• 17 December, 2015

    Can Gossip Constitute Workplace Bullying?

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    Recently, the Fair Work Commission (Commission) found that the spreading of misinformation or rumours about co-workers as well as ill-will against others can amount to bullying under the new anti-bullying provisions. The decision clarified how bullying can manifest itself in many different ways and that bullying is not just between co-workers but can be instrumented by anyone an employee comes into contact with at work.

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  • 15 December, 2015

    Employer liability for employee actions not work-related

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    In a recent decision, the Industrial Court of Queensland (the ICQ) disallowed a workers’ compensation claim for a female employee that developed a psychiatric injury as a result of a supervisor taking inappropriate photographs of her chest. This case highlights the employer’s potential liability for the actions of their employees carried out at work, which do not appear at face value to be work-related.

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  • 10 December, 2015

    Stop Bullying Orders – Workplace Bullying

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    In January 2014, the anti-bullying provisions were introduced giving the Fair Work Commission (FWC) broad powers to regulate inner workings of a workforce. The FWC will make a determination on whether there has been bullying conduct within the workplace or that no bullying behaviour was proven. If bullying has been proven, the FWC has the power to issue a Stop Bullying Order if there is a risk that a worker will continue to be bullied at work. Accordingly, orders cannot be made where the worker is no longer engaged at the workplace or if there is no risk of the bullying conduct continuing.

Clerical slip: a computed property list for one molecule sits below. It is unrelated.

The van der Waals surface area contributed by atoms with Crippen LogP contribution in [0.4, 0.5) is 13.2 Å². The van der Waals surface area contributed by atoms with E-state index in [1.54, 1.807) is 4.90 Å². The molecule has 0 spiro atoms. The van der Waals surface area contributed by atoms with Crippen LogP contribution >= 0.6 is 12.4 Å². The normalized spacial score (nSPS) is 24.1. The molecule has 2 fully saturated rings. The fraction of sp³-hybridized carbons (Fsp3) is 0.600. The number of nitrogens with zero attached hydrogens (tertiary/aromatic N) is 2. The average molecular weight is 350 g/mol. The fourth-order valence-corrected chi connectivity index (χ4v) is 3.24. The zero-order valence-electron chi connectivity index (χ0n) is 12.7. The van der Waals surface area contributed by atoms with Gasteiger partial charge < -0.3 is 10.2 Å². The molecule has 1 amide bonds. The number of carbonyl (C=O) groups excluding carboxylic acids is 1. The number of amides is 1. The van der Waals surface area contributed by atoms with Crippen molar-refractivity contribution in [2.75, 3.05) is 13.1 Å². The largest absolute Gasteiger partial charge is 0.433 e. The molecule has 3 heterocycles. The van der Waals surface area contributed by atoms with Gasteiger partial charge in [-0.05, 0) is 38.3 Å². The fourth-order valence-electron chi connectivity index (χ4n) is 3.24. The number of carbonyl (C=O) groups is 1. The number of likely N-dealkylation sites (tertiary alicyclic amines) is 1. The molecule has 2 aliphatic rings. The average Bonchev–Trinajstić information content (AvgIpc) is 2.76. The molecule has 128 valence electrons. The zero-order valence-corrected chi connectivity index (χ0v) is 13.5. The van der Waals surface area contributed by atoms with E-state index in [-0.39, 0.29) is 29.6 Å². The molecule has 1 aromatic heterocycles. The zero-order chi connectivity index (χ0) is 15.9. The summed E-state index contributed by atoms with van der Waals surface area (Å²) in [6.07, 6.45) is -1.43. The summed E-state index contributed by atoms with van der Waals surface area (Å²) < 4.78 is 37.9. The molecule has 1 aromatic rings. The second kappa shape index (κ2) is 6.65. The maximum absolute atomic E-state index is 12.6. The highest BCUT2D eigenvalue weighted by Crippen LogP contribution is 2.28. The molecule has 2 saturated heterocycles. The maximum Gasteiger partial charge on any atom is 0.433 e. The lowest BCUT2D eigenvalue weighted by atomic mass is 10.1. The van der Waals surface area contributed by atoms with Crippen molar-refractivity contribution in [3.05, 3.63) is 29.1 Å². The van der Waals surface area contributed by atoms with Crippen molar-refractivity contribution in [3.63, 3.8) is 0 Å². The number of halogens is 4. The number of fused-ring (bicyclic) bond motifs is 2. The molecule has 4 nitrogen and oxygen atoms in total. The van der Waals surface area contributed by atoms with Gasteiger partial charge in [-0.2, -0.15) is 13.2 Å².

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  • 8 December, 2015

    Annual Leave: Employer’s Rights on Use

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    Whilst all employees are entitled to paid annual leave, any application for leave not accrued is at the discretion of the employer. In a recent decision, the Fair Work Commission (FWC) found that a dismissal will not be considered harsh, unjust or unreasonable when an employee takes annual leave that has not been accrued after the employer has provided lawful instruction directing the employee to attend work.

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  • 3 December, 2015

    Redundancy and Redeployment

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    Suitability of Alternative Positions: Recently, the Fair Work Commission (FWC) found that an employee was not entitled to redundancy payments on the basis that she refused three (3) redeployment positions offered to her by her employer.

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  • 1 December, 2015

    Termination of Employment and the Importance of Dismissal Procedures

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    The private conduct of employees outside work hours is an area that continues to cause concern for many businesses. Summary dismissal based on serious misconduct requires the principles of procedural fairness to be followed even if there is a valid reason for dismissal. The Fair Work Commission (FWC) in a recent case found that ‘conduct outside of work involving criminal offences does not, alone, warrant dismissal’. Accordingly, a ‘relevant connection’ must be shown between the workplace and the employee’s criminal activity outside the workplace for summary dismissal to be warranted.